Video Vietnamese Staging Chinese Product Boycott After Oil Rig Spat

China recently pulled an oil rig from an area of the disputed South China Sea that Vietnam also claims. Despite the action, the incident has had a lingering effect on consumers in Vietnam. VOA's Reasey Poch reports from Hanoi on an effort to boycott Chinese products.
Video

Video ESA Spacecraft to Land on a Comet

After a long flight through deep space, a European Space Agency probe is finally approaching its target -- a comet millions of kilometers away from earth. Scientists say the mission may lead to some startling discoveries about the origins of the water on earth. VOA’s George Putic has more.
Video

Video Young Africans Arrive in US for Leadership Program

President Barack Obama's Young African Leadership Initiative has brought hundreds of young Africans to the United States for a six-week program aimed at building their knowledge and skills in fields such as public administration and business. Out of the 50,000 young Africans who applied for the program, just one percent was accepted. VOA's Laurel Bowman caught up with some of those who made the cut and has this report.
Video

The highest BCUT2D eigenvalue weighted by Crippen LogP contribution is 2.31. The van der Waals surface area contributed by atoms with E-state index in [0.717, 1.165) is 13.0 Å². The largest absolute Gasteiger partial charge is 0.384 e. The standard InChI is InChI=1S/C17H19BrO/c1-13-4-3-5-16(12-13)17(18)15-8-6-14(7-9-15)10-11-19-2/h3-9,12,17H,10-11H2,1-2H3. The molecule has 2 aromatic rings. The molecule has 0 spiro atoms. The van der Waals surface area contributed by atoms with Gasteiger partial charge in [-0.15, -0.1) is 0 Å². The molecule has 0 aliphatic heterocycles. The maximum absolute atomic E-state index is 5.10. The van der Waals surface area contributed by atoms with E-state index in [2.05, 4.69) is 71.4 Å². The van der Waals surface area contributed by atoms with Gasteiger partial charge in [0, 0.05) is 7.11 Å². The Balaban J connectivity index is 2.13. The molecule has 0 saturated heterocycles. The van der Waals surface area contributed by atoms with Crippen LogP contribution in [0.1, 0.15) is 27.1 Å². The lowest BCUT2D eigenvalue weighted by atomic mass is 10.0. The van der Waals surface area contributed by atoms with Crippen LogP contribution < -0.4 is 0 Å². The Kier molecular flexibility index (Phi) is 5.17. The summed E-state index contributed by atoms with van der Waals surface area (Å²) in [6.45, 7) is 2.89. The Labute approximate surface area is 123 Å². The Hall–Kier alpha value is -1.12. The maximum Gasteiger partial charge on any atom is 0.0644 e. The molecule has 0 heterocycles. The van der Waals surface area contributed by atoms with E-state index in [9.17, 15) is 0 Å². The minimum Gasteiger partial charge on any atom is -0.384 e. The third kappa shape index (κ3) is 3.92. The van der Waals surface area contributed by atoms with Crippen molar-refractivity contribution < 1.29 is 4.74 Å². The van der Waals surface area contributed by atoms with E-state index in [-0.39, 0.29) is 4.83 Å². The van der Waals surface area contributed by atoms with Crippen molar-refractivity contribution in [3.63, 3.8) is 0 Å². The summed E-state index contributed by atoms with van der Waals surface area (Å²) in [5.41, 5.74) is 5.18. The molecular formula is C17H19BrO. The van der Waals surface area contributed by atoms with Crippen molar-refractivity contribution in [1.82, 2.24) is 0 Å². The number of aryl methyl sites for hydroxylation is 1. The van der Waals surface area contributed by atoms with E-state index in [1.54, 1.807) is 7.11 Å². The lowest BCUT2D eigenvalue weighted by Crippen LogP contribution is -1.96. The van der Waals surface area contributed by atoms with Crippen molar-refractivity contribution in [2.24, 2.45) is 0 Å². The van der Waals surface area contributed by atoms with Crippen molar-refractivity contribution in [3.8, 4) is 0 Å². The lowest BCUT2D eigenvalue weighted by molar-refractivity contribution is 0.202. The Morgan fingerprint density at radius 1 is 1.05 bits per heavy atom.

Video In Honduras, Amnesty Rumors Fuel US Migration Surges

False rumors in Central America are fueling the current surge of undocumented young people being apprehended at the U.S. border. The inaccurate claims suggest the U.S. will give amnesty to young migrants from the region. As VOA's Brian Padden reports from Honduras, these rumors trace back to President Obama's 2012 executive order to halt deportations for some young undocumented immigrants already living in the United States.
Video

Video Students in Business for Themselves

They're only high school students, but they are making accessories for shoes, fabricating backpacks and doing product photography - all through their own businesses. It's the result of a partnership between a non-profit organization that teaches entrepreneurship and their schools. VOA's Mike O'Sullivan and Deyane Moses met the budding entrepreneurs near Los Angeles.
Video

Video Astronauts Train in Underwater Lab

In the world’s only underwater laboratory, four U.S. astronauts train for a planned visit to an asteroid. The lab - called Aquarius- is located five kilometers off Key Largo, in southern Florida. Living in close quarters and making excursions only into the surrounding ocean, they try to simulate the daily routine of a crew that will someday travel to collect samples of a rock orbiting far away from earth. VOA’s George Putic has more.

AppleAndroid